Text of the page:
How to build a dry incubator

Ryan Wunsch

The reason I built this incubator, was that I had a few spare parts for a hovabator incubator that I got in a package deal, and thought I’d try to make one that worked better than a hovabators (less temperature fluctuation). I found the spare hovabator expandable ring fit perfectly inside a standard fish box, so I found one of those in the garage.

I purchased a 120 volt low speed computer fan ($10 at radioshack)
A heat element ($20)
And used salvage aluminum and egg grate that I found for a total of a $30 incubator.
Thermostats are about $25, and all of the spare parts for a hovabotor can be bought from


As you can see in the picture below, I used an aluminum plate that I cut to fit inside the fish box. I bolted some aluminum square tubing to it, which is what holds the egg crate to allow for air circulation underneath the egg containers. This can also be easily removed to fit a larger incubator (more on that later). The aluminum plate helps radiate the heat from the heat element.



Cut and installed egg grate to fit. "Egg grate" is what is used in industrial flourescent light fixtures to help diffuse the light.


I mounted the thermostat to the side of the fish box. I drilled 3 holes for the holding bolts and the adjustment doomherhicky that comes with the thermostat assembly.


I cut some aluminium to provide more support on the styro fish box, I’m not sure if I needed to, but there it is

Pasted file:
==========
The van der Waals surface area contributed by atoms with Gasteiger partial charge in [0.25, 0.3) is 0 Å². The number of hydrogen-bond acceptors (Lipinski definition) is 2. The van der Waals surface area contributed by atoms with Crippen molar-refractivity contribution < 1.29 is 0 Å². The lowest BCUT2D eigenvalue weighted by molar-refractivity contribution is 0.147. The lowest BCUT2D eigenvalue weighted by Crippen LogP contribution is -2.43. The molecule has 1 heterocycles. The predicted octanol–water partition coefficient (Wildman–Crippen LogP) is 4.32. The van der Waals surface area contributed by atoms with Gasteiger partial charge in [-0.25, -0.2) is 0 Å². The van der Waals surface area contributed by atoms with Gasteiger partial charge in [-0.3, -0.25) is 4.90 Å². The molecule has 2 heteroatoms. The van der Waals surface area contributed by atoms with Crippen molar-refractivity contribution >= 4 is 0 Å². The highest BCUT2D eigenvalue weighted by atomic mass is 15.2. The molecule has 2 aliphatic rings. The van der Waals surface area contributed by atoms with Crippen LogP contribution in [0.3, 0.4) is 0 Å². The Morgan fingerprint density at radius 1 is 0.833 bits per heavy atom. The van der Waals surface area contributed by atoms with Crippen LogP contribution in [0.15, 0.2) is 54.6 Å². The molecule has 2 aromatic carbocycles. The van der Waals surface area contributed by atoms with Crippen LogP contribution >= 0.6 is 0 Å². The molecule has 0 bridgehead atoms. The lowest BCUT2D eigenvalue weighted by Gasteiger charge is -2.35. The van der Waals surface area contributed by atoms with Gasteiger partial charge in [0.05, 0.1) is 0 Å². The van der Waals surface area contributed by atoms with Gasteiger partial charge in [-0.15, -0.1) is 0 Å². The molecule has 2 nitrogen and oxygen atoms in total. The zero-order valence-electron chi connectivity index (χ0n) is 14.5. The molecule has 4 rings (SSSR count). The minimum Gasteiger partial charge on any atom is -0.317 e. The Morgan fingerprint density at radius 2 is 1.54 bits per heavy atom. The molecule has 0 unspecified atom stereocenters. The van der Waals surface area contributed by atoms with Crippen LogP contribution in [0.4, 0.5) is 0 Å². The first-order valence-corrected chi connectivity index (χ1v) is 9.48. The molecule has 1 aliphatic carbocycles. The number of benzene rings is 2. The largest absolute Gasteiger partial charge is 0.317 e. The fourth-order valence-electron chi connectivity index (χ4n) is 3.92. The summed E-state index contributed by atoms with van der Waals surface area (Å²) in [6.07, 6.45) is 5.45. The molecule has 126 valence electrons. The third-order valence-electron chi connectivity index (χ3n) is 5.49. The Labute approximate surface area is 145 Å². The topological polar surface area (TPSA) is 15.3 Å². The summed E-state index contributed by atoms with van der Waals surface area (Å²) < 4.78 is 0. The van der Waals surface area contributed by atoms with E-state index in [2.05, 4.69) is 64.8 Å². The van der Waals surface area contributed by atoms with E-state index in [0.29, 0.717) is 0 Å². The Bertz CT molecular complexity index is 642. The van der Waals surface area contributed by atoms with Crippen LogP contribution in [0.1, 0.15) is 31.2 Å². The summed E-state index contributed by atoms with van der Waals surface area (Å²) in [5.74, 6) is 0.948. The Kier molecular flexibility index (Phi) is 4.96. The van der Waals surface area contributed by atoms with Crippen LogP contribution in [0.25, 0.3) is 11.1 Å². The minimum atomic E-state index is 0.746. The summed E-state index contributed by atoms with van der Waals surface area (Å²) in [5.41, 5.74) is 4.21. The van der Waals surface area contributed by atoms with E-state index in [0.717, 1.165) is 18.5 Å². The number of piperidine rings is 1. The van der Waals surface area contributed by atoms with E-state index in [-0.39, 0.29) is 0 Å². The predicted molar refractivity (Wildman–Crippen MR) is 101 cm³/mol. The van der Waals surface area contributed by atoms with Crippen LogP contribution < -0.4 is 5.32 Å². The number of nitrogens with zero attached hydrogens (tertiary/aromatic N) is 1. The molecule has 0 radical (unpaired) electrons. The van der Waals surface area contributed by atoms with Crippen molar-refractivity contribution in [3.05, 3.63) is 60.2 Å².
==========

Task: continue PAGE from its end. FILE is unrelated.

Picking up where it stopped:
I cut the egg grate to fit so that it would hold the computer fan in place. You can see how the computer fan will circulate the air, and keep all the air the same temperature, under and around the egg boxes (not pictured). I wired it independently of the heat element, because the heat element and aluminium will continue to radiate heat unevenly after the power is cut to them (via the thermostat). The fan runs continuously to circulate the air.


Side view of the finished incubator, notice the retaining ring.



This incubator works very well, and can hold 4 gladware egg containers (pictures of that to come). It holds stable temperatures better than a commercial hovabator. It worked so well in fact, that I lent it with a female blood python we used to have at the zoo that was at a breeding loan with the only albino blood python in Canada. Unfortunately, no eggs were produced to test this incubator out on pythons.

With this assembly, I can easily and quickly move everything to a larger stryo box or something else, like an old fridge. Pictures of that to come soon.

If you do have a hovabators with a fan, you can actually just flip the lid upside down, and place it into the bottom of an old refrigerator.I did this, and drilled a hole in the refrigerator so that it wouldn’t build pressure when it closed. I used the racks to hold egg boxes, and it works very well.

This kind of incubator works very well for colubrids. However, I've since switched over to an easier to build and more temperature stable wet system system. How to, to be added shortly.

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